updated 10:30 am EDT, Thu April 10, 2008
An Apple patent application from 2006, recently disclosed by the US Patent and Trademark Office, suggests that Apple at least once contemplated letting users pick from multiple carriers on an iPhone. The current American iPhone is tethered by default to AT&T and affiliates, forcing users to hack it if they want to operate on a choice of networks; under the scheme described by the patent however, network addresses for multiple carriers could be stored on a mobile device, and selected as necessary for the purposes of roaming. This somewhat reflects the way iPhone users can now choose Wi-Fi hotspots.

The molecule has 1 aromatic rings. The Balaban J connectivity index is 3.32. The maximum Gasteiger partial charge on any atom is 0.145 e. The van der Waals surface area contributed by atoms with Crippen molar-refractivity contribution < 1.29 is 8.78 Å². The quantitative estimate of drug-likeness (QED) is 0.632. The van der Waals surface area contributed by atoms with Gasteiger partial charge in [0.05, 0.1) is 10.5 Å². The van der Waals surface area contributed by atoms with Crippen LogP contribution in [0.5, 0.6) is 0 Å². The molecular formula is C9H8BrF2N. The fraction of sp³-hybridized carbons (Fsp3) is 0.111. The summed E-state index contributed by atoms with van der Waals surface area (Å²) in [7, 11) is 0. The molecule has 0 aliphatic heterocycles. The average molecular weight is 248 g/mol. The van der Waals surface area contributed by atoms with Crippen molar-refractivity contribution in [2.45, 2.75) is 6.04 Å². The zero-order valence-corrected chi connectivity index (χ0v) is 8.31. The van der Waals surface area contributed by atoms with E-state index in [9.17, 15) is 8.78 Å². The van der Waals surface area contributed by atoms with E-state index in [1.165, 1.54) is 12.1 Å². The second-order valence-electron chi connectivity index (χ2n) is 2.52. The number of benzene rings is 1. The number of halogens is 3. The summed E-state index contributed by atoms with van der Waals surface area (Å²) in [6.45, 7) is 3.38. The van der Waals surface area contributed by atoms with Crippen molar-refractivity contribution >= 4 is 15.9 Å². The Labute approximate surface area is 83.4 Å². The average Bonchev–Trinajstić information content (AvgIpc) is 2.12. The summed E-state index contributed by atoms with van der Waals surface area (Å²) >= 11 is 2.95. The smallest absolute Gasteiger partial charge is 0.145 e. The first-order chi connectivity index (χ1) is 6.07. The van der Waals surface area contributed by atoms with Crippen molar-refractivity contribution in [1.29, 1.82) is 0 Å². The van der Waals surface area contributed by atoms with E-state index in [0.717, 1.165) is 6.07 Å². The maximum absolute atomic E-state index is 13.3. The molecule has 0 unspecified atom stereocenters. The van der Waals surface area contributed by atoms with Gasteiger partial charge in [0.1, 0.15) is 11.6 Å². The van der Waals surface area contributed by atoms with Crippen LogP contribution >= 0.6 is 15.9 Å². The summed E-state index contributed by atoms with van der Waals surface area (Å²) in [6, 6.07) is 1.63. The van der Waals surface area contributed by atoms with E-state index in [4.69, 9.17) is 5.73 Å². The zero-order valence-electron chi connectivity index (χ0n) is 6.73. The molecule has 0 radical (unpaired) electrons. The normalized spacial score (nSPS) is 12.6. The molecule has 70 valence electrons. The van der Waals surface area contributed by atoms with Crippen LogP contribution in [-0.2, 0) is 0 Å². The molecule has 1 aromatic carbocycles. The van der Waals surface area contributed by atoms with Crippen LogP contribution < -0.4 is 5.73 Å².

More unusual would be the ability to receive going rates for each carrier, effectively allowing on-the-fly comparison shopping. The patent specifically focuses on mobile virtual network operators (MVNOs), though, suggesting that Apple had no intention of letting users select a fully independent carrier. It has been rumored that the Australian iPhone could operate on any of the country's major GSM networks.